The next 100 days will be all about eating real food--nothing processed, nothing "frankenfood", and lots and lots of delicious, real food.
I live in a northern area of the world, where there is an abundance of local fresh, gorgeous fruits and vegetables available in the growing season, and only local fresh snow the rest of the time. Most of the fruits and vegetables available during the winter months are either frozen, or imported. There are a few autumn harvests which are available through the winter months--winter squash, potatoes, kale--and I'll definitely be availing myself of those. The rest, unfortunately, I will have to use non-local things, which means it's not 100% the same as the original idea of 100 Days of Real Food, but as this blog is about doing things in the real world, that's reality for me. :) Doesn't mean it's not worth doing! I'm certainly not willing to eat no fruit or veg until next spring.
So! On Saturday I thought I'd try my hand at making granola. Commercial granola is notorious for being incredibly unhealthy, and somehow has many ingredients which are unpronounceable, which of course means that it has no place in my 100 days of real food!
I wanted to make maple granola, with a buttery undertone (flavour), but without using butter, because it would mean that the granola needed to be refrigerated and would have to be consumed within the first few days. I've never made home-made granola before, let alone without a recipe! I was a little nervous, but it turned out to be delicious! Here's the recipe:
Home-Made Real Food Maple Coconut Granola
All ingredients are adjustable, or swappable. You don’t need to stick to the recipe exactly, but this version is very good, if I do say so myself!
1 cup raw almonds
1 cup raw buckwheat
½ cup nuts of your choice
¼ cup no-sugar-added coconut flakes
2-3 cups quick-cook (NOT instant) whole-grain oatmeal (ONLY oats should be on the ingredients list)
Dash of sea salt
1/3 cup coconut oil
½ to ¾ cup real maple syrup (or to taste)
1 tbsp nutritional yeast (for a buttery flavour)
Pre-heat oven to 250F.
Mix dry ingredients (except salt and nutritional yeast) together in a large bowl.
In small, microwave-proof bowl, combine coconut oil, sea salt, nutritional yeast and maple syrup. Microwave for ONLY about 5 seconds on high—just long enough for the coconut oil to liquefy.
Mix wet ingredients thoroughly, and add to dry ingredients. Mix all ingredients until well blended.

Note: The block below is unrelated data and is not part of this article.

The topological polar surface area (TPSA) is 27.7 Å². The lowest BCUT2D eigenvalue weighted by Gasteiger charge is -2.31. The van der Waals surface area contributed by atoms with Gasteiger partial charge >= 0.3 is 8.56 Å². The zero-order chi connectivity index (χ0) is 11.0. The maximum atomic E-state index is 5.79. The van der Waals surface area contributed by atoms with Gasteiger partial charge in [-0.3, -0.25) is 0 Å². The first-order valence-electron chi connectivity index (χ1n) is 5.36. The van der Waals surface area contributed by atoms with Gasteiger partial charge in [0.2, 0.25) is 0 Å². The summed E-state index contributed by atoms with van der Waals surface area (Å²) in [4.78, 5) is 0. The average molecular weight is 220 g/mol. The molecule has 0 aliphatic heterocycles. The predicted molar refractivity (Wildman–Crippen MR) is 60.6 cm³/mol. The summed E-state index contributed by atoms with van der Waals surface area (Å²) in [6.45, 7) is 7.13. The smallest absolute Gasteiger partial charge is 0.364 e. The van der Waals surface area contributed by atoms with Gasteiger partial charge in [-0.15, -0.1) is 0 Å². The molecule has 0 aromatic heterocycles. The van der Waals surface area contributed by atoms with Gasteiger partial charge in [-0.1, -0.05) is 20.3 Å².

Spread out mixture onto a cooking sheet, making sure it’s even.
Bake for approximately 1 hour. Does not need to be turned, but you can if you want. J
If I do say so myself, it was delicious! I was really surprised, actually--I fancy myself a decent cook, but I only really learned in the past 3 years how to cook. So I guess I'm still kind of a newbie! And this experience will be FAR beyond what is my comfort zone--I'll be learning new things, creating/discovering new food combinations, and hopefully creating/becoming the person I've always wanted to be, and living the life I've always wanted to live.
Today, which is Day 1 of 100 Days of Real Food, I'm very sore and stiff from walking my first-even half-marathon, but I'm not going to let that stop me from sticking to my commitment!
This morning for breakfast I had egg breakfast burritos and a sliced-up orange. The eggs are antibiotic-free, the tortillas are whole-wheat, and the milk in the scrambled eggs and in my tea, is organic. I got up late today, owing to my looooooong walk yesterday, and only finished the orange portion of my breakfast at 12:45, so other than maybe a little snack in the late afternoon, I won't be eating another meal until dinner time.
On a related note, my commitment to eating only real food for 100 days also includes doing it on a budget. For me, that's $80 CAD. This means some adjusting for me, since I've gotten used to getting my breakfast to go from a local coffee shop (not very healthy), and spending about $5 per weekday on it, which is definitely not in the budget any longer!
So I'm going to have to get used to making breakfast at home, either that morning, or the night before. It's been many years since I've done this, so it will definitely be a challenge!
So far I've not used much of my budget, partly because I haven't done a proper shopping trip yet, but also because I want to use what I already have in my fridge and to a lesser extent in my freezer. There's a lot of stuff in my fridge which needs to be used up (broccoli, onions, 3/4 of a honking butternut squash that I got for $1.50 (!!!) from the farmer's market last week, about 8 oranges, the same amount of apples, 1 bunch of organic purple kale which I hope is still good, a few lonely peppers, and some other stuff which may or may not still be good, which was pushed back to the dark, scary region at the back of my fridge). My hope during these 100 days is also that I no longer forget about/waste fresh food in my fridge!
I'm finding the idea of a full 100 days a bit daunting, but I'm also excited. I can feel my creative juices starting to flow for the first time in a long time. I'm slightly worried about how other people in my life will respond to this, as I know from past experience that people have pretty varying opinions of food, and in some ways it's just as much of a minefield as talking about religion or politics. I can't control that, and I'm not going to try to. This is what I'm doing, I'm not forcing anyone to do it with me, nor will I judge how others are eating, and it's going to be amazing!
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